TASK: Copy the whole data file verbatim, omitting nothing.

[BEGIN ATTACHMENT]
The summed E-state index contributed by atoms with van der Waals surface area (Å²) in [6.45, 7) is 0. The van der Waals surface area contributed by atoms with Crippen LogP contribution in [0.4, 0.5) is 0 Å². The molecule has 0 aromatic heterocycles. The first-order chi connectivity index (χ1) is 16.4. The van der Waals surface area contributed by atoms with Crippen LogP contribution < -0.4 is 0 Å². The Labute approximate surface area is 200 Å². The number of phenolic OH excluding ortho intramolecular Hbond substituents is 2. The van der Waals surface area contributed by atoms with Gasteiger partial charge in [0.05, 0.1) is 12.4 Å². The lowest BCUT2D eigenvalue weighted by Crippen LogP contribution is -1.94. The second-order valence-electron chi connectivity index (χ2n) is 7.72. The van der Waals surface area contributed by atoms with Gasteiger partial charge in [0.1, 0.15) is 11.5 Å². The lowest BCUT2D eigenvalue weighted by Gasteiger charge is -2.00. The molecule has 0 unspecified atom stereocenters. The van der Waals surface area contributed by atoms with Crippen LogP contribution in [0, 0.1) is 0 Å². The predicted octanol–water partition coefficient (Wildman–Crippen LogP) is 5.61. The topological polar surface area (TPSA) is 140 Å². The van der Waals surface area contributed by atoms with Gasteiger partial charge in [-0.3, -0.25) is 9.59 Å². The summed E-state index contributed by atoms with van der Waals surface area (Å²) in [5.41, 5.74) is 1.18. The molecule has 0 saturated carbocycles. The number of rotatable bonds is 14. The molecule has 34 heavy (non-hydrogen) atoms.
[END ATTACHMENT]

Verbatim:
The summed E-state index contributed by atoms with van der Waals surface area (Å²) in [6.45, 7) is 0. The van der Waals surface area contributed by atoms with Crippen LogP contribution in [0.4, 0.5) is 0 Å². The molecule has 0 aromatic heterocycles. The first-order chi connectivity index (χ1) is 16.4. The van der Waals surface area contributed by atoms with Crippen LogP contribution < -0.4 is 0 Å². The Labute approximate surface area is 200 Å². The number of phenolic OH excluding ortho intramolecular Hbond substituents is 2. The van der Waals surface area contributed by atoms with Gasteiger partial charge in [0.05, 0.1) is 12.4 Å². The lowest BCUT2D eigenvalue weighted by Crippen LogP contribution is -1.94. The second-order valence-electron chi connectivity index (χ2n) is 7.72. The van der Waals surface area contributed by atoms with Gasteiger partial charge in [0.1, 0.15) is 11.5 Å². The lowest BCUT2D eigenvalue weighted by Gasteiger charge is -2.00. The molecule has 0 unspecified atom stereocenters. The van der Waals surface area contributed by atoms with Crippen LogP contribution in [0, 0.1) is 0 Å². The predicted octanol–water partition coefficient (Wildman–Crippen LogP) is 5.61. The topological polar surface area (TPSA) is 140 Å². The van der Waals surface area contributed by atoms with Gasteiger partial charge in [-0.3, -0.25) is 9.59 Å². The summed E-state index contributed by atoms with van der Waals surface area (Å²) in [5.41, 5.74) is 1.18. The molecule has 0 saturated carbocycles. The number of rotatable bonds is 14. The molecule has 34 heavy (non-hydrogen) atoms.